I wish I could tell anyone who is grieving that there is a formula to get through grief but
there is literally no way around grief, you just have to let it take you under, drown you,
and then you have to let it change you. It’s hard and exhausting, but worth the work (I
Although life doesn't last forever, love is eternal. Cancer has not separated my heart
from yours my Ruben. I will honor you all the days of my life. Cancer you will never win
because true love will always prevail.
My story has been both a blessing and a curse. But, my story is a success story. In my
kaleidoscope journey of breast cancer, I' ve grown beautiful wings and I've become a
beautiful creature. I have gracefully fluttered from one garden of breast cancer
survivors to another relying on their sweet nectar of love and support. And, I am
thankful for their kindness and generosity.
Diagnosis #1: 2007
"You have Lobular Breast Cancer", I was told by the Radiologist. I could not comprehend
what I was hearing. I sat in my car in the parking garage. Where should I go? What is
going to happen? Who do I contact first and what do I even say?
I called my two daughters, Marilyn and Barbara, and we came up with a plan.
After we processed this frightening diagnosis, I contacted a recommended Breast
Surgeon and Oncologist. I opted for a Bilateral Mastectomy, with Breast Reconstruction
Expanders and Silicone Implants. My surgery and chemotherapy were a success. And
soon thereafter, I made the decision to retire from a local Telecommunications
Corporation with 29 years of loyal service.
I did not adjust well to retirement. So, I studied and became a Certified Prosthetic
Fitter. I derived great personal satisfaction from fitting other breast cancer survivors in
beautiful and supportive specialty bras and post-mastectomy prostheses. It was also
very rewarding for me to fit them with stylish wigs and hairpieces. I enjoyed helping
them on their journeys, and helping them feel healthy and confident.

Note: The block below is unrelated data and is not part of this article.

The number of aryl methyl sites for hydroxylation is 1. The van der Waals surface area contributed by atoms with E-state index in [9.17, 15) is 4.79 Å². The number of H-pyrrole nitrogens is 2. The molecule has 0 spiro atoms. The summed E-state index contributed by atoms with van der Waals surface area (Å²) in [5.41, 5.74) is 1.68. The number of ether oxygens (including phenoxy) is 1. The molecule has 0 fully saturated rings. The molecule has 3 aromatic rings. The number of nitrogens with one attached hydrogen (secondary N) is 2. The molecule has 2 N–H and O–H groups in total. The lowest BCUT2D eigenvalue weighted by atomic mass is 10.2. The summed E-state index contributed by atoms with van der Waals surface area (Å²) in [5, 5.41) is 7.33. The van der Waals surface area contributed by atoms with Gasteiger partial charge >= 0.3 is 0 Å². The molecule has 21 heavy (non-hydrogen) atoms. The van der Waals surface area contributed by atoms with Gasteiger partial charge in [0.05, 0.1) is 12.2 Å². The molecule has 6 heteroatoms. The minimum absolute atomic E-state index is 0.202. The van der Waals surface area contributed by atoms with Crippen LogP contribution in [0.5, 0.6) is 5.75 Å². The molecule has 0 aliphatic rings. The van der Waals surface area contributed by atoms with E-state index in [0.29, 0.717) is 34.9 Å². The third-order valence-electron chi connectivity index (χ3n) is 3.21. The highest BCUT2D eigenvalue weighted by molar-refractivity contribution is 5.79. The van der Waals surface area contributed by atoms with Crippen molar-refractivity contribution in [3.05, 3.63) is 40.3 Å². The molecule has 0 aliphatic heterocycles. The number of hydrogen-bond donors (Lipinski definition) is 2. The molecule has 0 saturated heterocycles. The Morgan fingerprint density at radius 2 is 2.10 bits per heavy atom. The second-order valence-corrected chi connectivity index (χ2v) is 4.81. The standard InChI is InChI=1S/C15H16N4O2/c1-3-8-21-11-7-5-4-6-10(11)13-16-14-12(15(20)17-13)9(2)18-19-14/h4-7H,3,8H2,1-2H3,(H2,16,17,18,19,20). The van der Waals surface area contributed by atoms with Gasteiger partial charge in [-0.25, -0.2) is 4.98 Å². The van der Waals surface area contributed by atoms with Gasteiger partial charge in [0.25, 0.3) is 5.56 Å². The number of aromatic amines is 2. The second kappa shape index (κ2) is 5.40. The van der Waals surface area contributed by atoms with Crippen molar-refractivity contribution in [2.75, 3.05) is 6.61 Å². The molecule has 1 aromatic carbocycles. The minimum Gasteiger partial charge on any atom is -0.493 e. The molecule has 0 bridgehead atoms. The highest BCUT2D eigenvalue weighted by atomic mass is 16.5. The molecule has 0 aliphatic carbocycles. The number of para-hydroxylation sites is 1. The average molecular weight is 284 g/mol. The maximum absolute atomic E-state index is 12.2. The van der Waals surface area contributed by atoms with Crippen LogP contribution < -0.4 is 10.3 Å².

Diagnosis #2: 2013
Once again, the curse of breast cancer descended upon me. In 2013, I was diagnosed
with Stage 4 Metastatic Breast Cancer. And I started again with more rounds of
Chemotherapy, Radiation, Hair Loss, and Side Effects. My Oncologist thought I still had
another good 5 years, or more, ahead of me. But my life would depend on Herceptin
infusions, once every three weeks, for the rest of my life. I was devastated, hopeful, and
I immersed myself into the San Antonio Breast Cancer Community, volunteering for
many local and national breast cancer organizations, foundations, fundraisers, and
telethons. For my service to the local breast cancer community, I was featured in SA
Because of my recurring breast cancer and my Stage 4 classification, my life and
metamorphosis journey have more meaning and more value. I don't waste time. I look
for beauty. And, I search for strength, love, and support from my breast cancer
Diagnosis #3: 2022
I had no idea when I registered to participate in the Cancer Chronicles that the curse of
breast cancer would descend on me for yet a third time.
But, I'm m still looking for beauty. And I am blessed …
"How do you become a Butterfly" Betsy asked.
"You must want to fly so much that you're willing to give up being a caterpillar "
BIOGRAPHY: BETSY ACHILLES
1. I am Betsy Achilles. I am a three-time breast cancer survivor and thriver.
2. I am a strong and clever woman. And, I am thankful for my amazing life and all
of those who have been a part of my life.
3. My beautiful daughters, Marilyn and Barbara, are my pride and joy. They, too,
are strong and clever women who encourage me every day in my colorful,